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John Oliver and Dustin Hoffman engaged in a tense discussion about the sexual harassment allegations facing Hoffman during a panel at an anniversary screening of the film "Wag the Dog" on Monday night.
Oliver was moderating the Tribeca Institute panel, which also included Robert de Niro, producer Jane Rosenthal, and director Barry Levinson. Oliver brought up the issue of an allegation made against Hoffman by Anna Graham Hunter that he had groped her when she was a 17-year-old intern on the set of Hoffman's "Death of A Salesman."
"This is something we're going to have to talk about because ... it's hanging in the air," the HBO host said. He stated that he felt Hoffman's partial apology at the time of Graham Hunter's allegation to be insufficient.
"It's hanging in the air?" Hoffman replied. "From a few things you've read you've made an incredible assumption about me," he said, continuing, "You've made the case better than anyone else can. I'm guilty."
Hoffman defended himself against the questioning, stating that he does not recall meeting Graham Hunter, had not groped anyone, and that any comments he may have made were part of the "family" dynamic on the set.
"I still don't know who this woman is," Hoffman said. "I never met her; if I met her it was in concert with other people."
Oliver focused on the aspect of Hoffman's statement that had asserted his behavior on the set was "not reflective of" who he is.
"It's 'not reflective of who I am.' It's that kind of response to this stuff that pisses me off," Oliver said. "It is reflective of who you were. If you've given no evidence to show it didn't [happen,] there was a period of time for a while when you were a creeper around women. It feels like a cop-out to say 'it wasn't me.' Do you understand how that feels like a dismissal?"
The topic continued to come up throughout the panel, despite Oliver and Rosenthal attempting to move the conversation onward. Hoffman accused Oliver of not keeping an open mind, and oddly cited his performance in "Tootsie" as evidence of his respect for women.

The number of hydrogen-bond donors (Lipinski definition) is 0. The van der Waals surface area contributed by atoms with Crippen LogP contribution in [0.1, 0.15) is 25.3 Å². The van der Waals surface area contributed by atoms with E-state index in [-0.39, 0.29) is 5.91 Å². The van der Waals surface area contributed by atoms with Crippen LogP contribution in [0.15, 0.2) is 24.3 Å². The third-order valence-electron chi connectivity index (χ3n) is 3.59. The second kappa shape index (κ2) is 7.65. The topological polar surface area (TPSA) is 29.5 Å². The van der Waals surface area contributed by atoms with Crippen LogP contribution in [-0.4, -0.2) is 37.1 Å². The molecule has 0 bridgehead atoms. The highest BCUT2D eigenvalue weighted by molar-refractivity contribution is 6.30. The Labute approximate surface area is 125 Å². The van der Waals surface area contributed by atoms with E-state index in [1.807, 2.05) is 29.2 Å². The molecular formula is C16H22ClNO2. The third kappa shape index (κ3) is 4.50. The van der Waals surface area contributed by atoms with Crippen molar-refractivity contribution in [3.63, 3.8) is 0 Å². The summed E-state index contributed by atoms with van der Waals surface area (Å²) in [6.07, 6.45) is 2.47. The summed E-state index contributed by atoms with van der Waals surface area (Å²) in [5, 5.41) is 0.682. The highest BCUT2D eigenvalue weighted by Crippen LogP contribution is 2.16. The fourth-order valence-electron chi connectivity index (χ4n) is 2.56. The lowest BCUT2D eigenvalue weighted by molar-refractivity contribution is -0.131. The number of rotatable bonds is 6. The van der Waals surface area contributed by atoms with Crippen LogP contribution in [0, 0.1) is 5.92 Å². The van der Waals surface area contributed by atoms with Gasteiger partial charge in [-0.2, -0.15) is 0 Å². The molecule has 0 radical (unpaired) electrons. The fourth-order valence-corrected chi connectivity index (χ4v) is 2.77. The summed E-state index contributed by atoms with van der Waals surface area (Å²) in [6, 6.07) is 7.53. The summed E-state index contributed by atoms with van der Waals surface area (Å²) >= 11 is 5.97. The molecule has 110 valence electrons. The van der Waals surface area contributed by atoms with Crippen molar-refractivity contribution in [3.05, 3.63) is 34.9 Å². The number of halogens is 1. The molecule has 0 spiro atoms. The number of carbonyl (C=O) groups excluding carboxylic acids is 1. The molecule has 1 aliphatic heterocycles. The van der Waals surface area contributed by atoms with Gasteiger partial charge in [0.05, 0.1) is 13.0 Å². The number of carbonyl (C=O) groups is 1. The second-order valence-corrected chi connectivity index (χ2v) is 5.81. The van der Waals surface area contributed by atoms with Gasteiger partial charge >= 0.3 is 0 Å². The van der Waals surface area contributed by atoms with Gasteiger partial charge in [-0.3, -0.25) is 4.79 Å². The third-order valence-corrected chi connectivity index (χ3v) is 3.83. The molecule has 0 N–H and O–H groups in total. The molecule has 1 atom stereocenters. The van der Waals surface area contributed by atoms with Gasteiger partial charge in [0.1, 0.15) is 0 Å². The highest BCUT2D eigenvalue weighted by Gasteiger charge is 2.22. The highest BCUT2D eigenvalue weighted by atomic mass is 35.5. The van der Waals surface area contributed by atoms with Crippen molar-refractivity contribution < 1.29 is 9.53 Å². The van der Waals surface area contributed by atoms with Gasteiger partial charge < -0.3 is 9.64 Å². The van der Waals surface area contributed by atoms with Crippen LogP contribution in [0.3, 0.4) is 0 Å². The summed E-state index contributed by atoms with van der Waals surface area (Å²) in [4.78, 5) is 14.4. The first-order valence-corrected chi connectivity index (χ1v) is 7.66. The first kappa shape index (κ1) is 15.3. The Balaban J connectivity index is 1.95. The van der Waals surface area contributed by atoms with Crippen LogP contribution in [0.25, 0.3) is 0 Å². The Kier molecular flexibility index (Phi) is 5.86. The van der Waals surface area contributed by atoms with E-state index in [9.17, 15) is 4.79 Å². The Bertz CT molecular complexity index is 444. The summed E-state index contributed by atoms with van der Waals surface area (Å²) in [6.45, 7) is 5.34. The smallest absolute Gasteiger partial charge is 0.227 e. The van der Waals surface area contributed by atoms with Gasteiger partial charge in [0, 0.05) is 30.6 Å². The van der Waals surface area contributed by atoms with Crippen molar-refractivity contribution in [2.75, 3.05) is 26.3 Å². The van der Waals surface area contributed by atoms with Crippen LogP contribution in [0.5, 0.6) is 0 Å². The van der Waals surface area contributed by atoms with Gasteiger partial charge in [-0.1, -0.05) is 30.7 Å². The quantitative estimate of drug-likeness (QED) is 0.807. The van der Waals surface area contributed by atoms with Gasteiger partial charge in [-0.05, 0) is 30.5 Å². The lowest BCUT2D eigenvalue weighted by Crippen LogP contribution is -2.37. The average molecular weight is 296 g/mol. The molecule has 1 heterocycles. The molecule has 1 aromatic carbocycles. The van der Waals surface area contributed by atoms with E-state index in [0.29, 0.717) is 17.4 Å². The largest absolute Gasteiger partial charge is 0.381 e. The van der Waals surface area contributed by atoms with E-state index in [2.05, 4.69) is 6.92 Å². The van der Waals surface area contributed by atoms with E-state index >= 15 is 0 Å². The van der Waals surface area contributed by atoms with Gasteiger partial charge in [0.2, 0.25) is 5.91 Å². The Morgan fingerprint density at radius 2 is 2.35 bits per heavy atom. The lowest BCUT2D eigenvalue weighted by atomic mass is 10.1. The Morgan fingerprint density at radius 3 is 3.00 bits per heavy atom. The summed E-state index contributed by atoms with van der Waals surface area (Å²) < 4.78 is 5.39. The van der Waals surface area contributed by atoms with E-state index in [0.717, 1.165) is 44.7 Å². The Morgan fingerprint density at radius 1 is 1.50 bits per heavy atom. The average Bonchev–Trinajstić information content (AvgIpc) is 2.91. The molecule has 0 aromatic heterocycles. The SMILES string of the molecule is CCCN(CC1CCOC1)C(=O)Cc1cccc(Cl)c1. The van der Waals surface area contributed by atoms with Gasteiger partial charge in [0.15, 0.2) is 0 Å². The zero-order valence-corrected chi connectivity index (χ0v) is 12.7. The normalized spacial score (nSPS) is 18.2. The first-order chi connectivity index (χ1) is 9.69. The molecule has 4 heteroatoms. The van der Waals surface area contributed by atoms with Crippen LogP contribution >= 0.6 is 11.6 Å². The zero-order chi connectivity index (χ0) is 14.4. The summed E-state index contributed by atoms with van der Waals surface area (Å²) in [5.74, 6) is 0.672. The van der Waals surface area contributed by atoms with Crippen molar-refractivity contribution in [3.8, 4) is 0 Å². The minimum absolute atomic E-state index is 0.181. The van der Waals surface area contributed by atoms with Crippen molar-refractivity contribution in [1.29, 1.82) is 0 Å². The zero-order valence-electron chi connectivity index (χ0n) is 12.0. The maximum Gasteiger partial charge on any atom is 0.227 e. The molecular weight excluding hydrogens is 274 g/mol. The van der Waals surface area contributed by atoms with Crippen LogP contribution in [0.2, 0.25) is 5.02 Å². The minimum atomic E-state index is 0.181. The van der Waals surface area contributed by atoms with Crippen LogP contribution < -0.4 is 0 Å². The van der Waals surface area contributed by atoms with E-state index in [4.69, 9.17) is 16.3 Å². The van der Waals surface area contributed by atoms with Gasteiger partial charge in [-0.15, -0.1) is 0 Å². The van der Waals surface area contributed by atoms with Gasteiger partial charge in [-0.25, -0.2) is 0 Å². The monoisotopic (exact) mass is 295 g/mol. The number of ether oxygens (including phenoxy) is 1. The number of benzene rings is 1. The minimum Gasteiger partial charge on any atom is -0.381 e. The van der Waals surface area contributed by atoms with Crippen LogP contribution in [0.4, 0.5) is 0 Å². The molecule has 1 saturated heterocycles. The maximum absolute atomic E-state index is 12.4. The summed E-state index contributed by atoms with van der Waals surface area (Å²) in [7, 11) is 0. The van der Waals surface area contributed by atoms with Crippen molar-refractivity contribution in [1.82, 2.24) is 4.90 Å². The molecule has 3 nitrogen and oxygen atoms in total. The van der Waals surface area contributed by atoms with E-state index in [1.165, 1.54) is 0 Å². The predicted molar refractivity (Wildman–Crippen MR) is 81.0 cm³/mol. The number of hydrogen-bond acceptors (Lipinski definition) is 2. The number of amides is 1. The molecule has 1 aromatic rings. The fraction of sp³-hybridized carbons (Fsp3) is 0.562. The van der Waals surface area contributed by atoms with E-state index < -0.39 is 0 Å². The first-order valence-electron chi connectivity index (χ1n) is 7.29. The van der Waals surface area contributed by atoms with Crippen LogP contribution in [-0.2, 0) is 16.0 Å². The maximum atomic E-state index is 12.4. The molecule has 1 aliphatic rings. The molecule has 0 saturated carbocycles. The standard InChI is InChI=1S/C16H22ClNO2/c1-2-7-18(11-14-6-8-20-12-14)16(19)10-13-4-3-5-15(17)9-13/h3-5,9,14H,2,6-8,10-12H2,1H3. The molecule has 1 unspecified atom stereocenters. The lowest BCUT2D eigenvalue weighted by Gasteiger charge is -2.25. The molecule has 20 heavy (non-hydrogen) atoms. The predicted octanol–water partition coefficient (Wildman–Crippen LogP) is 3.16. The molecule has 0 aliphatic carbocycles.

"I would not have made that movie if I didn't have an incredible respect for women," Hoffman said. "The theme of the movie is he became a better man by having been a woman."
"It's shocking to me you don't see me more clearly," he said to Oliver. "That you go by a couple of things you read."
"I can't leave certain things unaddressed," Oliver said. "The easy way is not to bring anything up. Unfortunately that leaves me at home later at night hating myself. Why the ... didn't I say something? No one stands up to powerful men."
In addition to the allegation from Graham Hunter, "Genius" producer Wendy Riss Gatsiounis has also accused the actor of propositioning her during a meeting in 1991, an accusation that did not come up in the discussion. Riss Gatsiounis was in her 20s, and Hoffman was 53. Katherine Ross, Hoffman's co-star on "The Graduate," has also said he groped her on the set of the film, which was brought up during the conversation.
Hoffman had said at the time of Graham Hunter's allegations that "I have the utmost respect for women and feel terrible that anything I might have done could have put her in an uncomfortable situation. I am sorry. It is not reflective of who I am."